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Negotiating boundaries within a Dom/sub dynamic. 

The sub is not under the Dominant’s coercive control. They are an equal member in the power exchange. That means that BDSM and kink and are all about negotiation. “The discussion you have before play is the place to express boundaries you both have, your expectations, and to set the stage for consent,” Chiaramonte says. “This helps create healthy boundaries before entering a dynamic.”

Moali says that while you should be “sure you have a ‘safe word’ that you may use during the scene to immediately halt any actions, it is [also] important to have periodic conversations about your boundaries.” When you’re new to BDSM, you may not be entirely sure of every boundary you have. Feeling like you’re safe to explore edges with the ability to say “no” when something isn’t right is key.

Do not go forward in a situation without having a conversation first.

While all boundaries and scenes are negotiated, the Dom takes on a lot of responsibility within this dynamic. They are responsible for the sub’s safety — both mentally and physically. If you’re taking on a Dom role, you need to be extra-aware of the care you need to take to ensure the sub’s boundaries are respected. As a Dom, you have been given the reins to control the scene. And this shouldn’t be taken lightly.

Do not go forward in a situation without having a conversation first, Chiaramonte says. “If someone asks to play before setting any sort of negotiation and boundaries, [that’s a] red flag,” she explains.


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This does not mean that the sub does not have power. Everything is highly negotiated and supplemented by the use of a safe word. A safe word is a non-sexual agreed upon word or phrase that indicates the sub has reached their limit. Once a safe word is invoked, the play stops – either entirely or for a break.

The importance of aftercare post-kink play.

BDSM and kink scenes come with the need for a great deal of concentration, a lot of emotional intensity, and physical requirements (such as dealing with pain, tying knots, etc.). “When we get deep into sub-space or dom-space, we experience a high nearly identical to that of drugs: We’re stimulated, [have] heightened emotions, and can feel in another dimension,” Chiaramonte tells us.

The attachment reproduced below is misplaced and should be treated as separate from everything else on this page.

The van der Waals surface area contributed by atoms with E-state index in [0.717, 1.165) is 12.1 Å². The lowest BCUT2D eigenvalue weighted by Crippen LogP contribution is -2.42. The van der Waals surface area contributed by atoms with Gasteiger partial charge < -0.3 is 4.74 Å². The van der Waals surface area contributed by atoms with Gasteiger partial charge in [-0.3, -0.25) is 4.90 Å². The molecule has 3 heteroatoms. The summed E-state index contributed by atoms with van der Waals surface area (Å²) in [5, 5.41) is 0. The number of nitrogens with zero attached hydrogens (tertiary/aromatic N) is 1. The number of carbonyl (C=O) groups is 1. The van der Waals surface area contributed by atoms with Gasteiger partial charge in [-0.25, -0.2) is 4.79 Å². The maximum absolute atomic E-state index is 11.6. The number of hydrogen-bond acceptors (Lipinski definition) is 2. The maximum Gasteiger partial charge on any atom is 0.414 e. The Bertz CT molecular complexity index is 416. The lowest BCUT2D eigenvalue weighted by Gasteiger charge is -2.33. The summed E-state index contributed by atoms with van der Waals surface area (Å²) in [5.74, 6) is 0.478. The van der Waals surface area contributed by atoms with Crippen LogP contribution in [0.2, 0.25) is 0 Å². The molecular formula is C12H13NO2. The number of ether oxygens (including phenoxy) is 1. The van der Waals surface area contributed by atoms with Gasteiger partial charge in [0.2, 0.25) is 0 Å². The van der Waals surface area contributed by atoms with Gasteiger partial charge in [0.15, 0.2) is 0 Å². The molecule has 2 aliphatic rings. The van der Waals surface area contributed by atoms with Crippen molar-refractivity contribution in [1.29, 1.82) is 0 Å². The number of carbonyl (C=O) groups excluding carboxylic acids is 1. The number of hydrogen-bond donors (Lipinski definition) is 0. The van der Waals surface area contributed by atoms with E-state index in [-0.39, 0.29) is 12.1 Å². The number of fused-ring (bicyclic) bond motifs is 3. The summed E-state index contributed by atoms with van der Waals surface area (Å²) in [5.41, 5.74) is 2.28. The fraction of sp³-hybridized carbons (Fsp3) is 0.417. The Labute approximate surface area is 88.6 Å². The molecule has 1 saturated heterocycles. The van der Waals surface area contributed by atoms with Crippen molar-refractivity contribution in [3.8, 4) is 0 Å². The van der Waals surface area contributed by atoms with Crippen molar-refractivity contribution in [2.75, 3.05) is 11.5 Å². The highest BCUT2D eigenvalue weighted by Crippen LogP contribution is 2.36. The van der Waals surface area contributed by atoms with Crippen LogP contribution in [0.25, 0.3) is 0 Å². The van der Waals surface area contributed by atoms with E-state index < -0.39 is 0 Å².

Subspace has been described as similar to a deep meditative state — which research shows(Opens in a new window) can feel incredibly therapeutic and has lots of psychological benefits. But because this meditative state in kink can be highly emotive, we need to take post-play into consideration. You need to take some time to “come down” from the scene. 

This is where aftercare comes in. 


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Aftercare is when the Dom and sub have some connection time. This can look like cuddling, bringing the sub a glass of water, talking through the scene, and much more. As with boundary negotiation, you’ll need to take time to figure out what kind of aftercare you and your partner(s) need.

Aftercare is crucial when doing BDSM because it allows us to return to a state of equilibrium and calm after particularly intense scenes. “Engaging in aftercare fosters a sense of trust as well as providing a sense of connection,” Moali says. 

Aftercare isn’t always just the Dom taking care of the sub. Sometimes the Dom has big post-scene emotions as well. We all need care after emotionally complex experiences; having empathy for that can make your kink experiences so much better.

Learning new dynamics is rewarding.

The D/s dynamics in kink (and all sex) can be incredibly rewarding and offer an enriching way to view your sexuality and sexual experiences. Taking time to fully grasp the complexity and nuance associated with the roles we play in sex offers us greater insight into who we are as humans.